The $10 million facility at the La Quinta, Calif. community is expected to further the trend that has already seen a swing from 95 percent golf memberships to 60 percent sports memberships among the property’s 1,400 members. The sports complex includes a fitness center, jacuzzi, swimming pool, bocce ball courts, dog park, drive-up movie area, tennis, a splash area for kids, pickleball courts, a restaurant and an open-air bar with fire pit.
When Jennifer Jenkins started work at PGA West 22 years ago, reported The Desert Sun of Palm Springs, Calif., the La Quinta, Calif. community was all about golf.
“We sold literally 95 percent golf,” Jenkins, the property’s Director of Marketing and Sales, told The Desert Sun. “Now, we are actually almost 60-40: 40 percent being golf and the 60 percent being our sports membership.”
The idea that more people are joining private country clubs these days for reasons besides golf, The Desert Sun reported, is one of the factors why PGA West spent $10 million on a new sports complex, which was unveiled to its membership on the weekend of November 10-11.
The four-acre PGA West sports complex, which incorporates some of the land from the tennis and fitness center that occupied the land before, includes a fitness center, jacuzzi, swimming pool, bocce ball courts, a dog park, a drive-up movie area, tennis, a splash area for kids, pickleball courts, a restaurant and an open-air bar with fire pit, The Desert Sun reported. It’s all part of more activities for people who aren’t as intrigued by golf as past generations.
The new complex is also about getting members to PGA West who are not homeowners at the La Quinta complex, The Desert Sun reported.
“We have 1,400 memberships, and probably 80 percent of those members live on campus, so they live on one of the golf courses,” Jenkins said. “We actually went back to the community first, so people that had passed [on a membership], or didn’t play golf, [were targeted for] our first mailing and e-mail campaign.”
The sports club memberships are also open to those who do not live at PGA West but want access to the facilities, Jenkins added. Those non-golfing members may, in turn, want to upgrade their memberships and become golf members in time.
A membership to the PGA West sports complex is $10,000 for an initiation, which does not include golf, The Desert Sun reported. A $20,000 sports membership includes the sports complex and limited access to golf on a pay-as-you-go basis. The full golf membership is $45,000 and includes the sports complex.
The opening of the new sports complex hardly means that golf is hardly going away from PGA West, assured Jenkins.
“Not only do [PGA West members] play, but they actually play more here,” she told The Desert Sun. “They might play three or four times a week versus when they are back in their summer home [when] they play maybe once a week.”
Ben Dobbs, General Manager of the three private courses at the six-course PGA West complex, told The Desert Sun that the opening of the sports complex reflects how the property now wants “to be more than just a golf community.”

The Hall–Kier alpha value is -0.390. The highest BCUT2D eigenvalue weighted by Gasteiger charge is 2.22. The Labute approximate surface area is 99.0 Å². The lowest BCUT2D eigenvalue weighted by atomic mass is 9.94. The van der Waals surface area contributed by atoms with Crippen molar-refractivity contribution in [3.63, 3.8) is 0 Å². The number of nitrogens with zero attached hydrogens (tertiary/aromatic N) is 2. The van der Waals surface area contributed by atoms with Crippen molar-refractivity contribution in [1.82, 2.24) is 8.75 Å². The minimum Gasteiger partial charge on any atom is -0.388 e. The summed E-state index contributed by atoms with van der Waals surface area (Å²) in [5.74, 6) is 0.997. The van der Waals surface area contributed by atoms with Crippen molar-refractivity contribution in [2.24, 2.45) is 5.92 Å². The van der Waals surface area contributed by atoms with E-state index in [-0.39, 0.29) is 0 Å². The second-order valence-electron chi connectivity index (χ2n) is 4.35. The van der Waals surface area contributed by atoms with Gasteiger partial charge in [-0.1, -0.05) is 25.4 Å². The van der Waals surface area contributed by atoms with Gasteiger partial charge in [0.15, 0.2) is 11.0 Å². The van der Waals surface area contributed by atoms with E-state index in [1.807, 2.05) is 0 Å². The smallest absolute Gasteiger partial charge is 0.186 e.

“We’ve got great golf, but in order to attract new members and keep the members we have, we need to be more than just golf,” Dobbs said. “So we’ve got to offer something for the kids, something for the grandkids.”
While golf remains important for private clubs, it can’t be the only focus for attracting or retaining members, Dobbs added. So PGA West, The Desert Sun reported, has joined other clubs in abandoning the golf-first approach of the past to attract new members, who bring with them initiation fees and monthly dues.
“We need to do everything we can to keep the members we’ve got. The more value and amenities we offer them, the better chance that they will stay,” Dobbs said. “At the same time, it’s important to get the new members, young families, up-and-coming members to be able to join. Because we still have to hit that niche of young families.”
Those who came to PGA West for golf understand the need for a focus on fitness and lifestyle and less of an emphasis strictly on golf, he added.
“Our Board really gets it,” Dobbs said. “We do a good job with communicating to them about trends in the business and where we are.
“We are still putting money into our golf courses,” he added. “They are not deteriorating here. Our golf courses are still getting money and doing well, and they are still classic courses.”
The sports club might actually help keep those members, and maybe even bring more members of the family, Dobbs noted.
“One of the reasons that our members leave is that grandkids pull them away from the desert to different places,” he said. “So we wanted to make a product that the grandkids love so much when they get here that grandpa and grandma couldn’t leave.”
PGA West is not alone among properties in the Palm Springs area that have shifter their focus away from golf, The Desert Sun reported. Toscana Country Club in Indian Wells, Calif. has enhanced its club with casual dining, fitness areas and swimming pools in the last two years. Other desert clubs have added fitness centers and popular pickleball courts while maintaining their golf courses. Renovated clubhouses and even new clubhouses, like those at The Vintage Club in Indian Wells and Bighorn Golf Club in Palm Desert, Calif., are more about the community of the country club and less about golf.